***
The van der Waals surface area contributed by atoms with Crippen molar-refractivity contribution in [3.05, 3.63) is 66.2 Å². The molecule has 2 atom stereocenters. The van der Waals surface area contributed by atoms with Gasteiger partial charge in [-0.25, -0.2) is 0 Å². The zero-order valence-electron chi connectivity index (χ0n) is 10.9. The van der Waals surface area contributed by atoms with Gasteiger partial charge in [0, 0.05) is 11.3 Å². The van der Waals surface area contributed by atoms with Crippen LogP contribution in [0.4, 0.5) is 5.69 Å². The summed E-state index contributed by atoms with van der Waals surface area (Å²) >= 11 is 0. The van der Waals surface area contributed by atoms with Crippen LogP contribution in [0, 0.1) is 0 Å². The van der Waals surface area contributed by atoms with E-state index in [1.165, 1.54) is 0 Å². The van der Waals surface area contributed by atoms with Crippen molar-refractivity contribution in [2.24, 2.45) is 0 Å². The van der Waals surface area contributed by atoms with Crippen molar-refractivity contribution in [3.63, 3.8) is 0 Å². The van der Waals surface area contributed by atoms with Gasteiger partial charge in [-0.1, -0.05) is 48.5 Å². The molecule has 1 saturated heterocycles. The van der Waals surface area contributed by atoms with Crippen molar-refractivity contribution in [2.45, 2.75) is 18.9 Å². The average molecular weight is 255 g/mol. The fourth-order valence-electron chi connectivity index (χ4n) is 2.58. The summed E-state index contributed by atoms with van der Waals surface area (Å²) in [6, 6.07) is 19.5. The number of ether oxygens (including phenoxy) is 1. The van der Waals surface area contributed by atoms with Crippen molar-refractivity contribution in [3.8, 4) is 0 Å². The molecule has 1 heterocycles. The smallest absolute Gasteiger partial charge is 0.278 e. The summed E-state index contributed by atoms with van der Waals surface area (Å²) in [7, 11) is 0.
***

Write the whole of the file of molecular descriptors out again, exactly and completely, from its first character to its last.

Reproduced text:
The van der Waals surface area contributed by atoms with Crippen molar-refractivity contribution in [3.05, 3.63) is 66.2 Å². The molecule has 2 atom stereocenters. The van der Waals surface area contributed by atoms with Gasteiger partial charge in [-0.25, -0.2) is 0 Å². The zero-order valence-electron chi connectivity index (χ0n) is 10.9. The van der Waals surface area contributed by atoms with Gasteiger partial charge in [0, 0.05) is 11.3 Å². The van der Waals surface area contributed by atoms with Crippen LogP contribution in [0.4, 0.5) is 5.69 Å². The summed E-state index contributed by atoms with van der Waals surface area (Å²) >= 11 is 0. The van der Waals surface area contributed by atoms with Crippen LogP contribution in [0, 0.1) is 0 Å². The van der Waals surface area contributed by atoms with E-state index in [1.165, 1.54) is 0 Å². The van der Waals surface area contributed by atoms with Crippen molar-refractivity contribution in [2.24, 2.45) is 0 Å². The van der Waals surface area contributed by atoms with Crippen molar-refractivity contribution in [3.63, 3.8) is 0 Å². The van der Waals surface area contributed by atoms with Gasteiger partial charge in [-0.1, -0.05) is 48.5 Å². The molecule has 1 saturated heterocycles. The van der Waals surface area contributed by atoms with Crippen molar-refractivity contribution in [2.45, 2.75) is 18.9 Å². The average molecular weight is 255 g/mol. The fourth-order valence-electron chi connectivity index (χ4n) is 2.58. The summed E-state index contributed by atoms with van der Waals surface area (Å²) in [6, 6.07) is 19.5. The number of ether oxygens (including phenoxy) is 1. The van der Waals surface area contributed by atoms with Crippen molar-refractivity contribution in [3.8, 4) is 0 Å². The molecule has 1 heterocycles. The smallest absolute Gasteiger partial charge is 0.278 e. The summed E-state index contributed by atoms with van der Waals surface area (Å²) in [7, 11) is 0.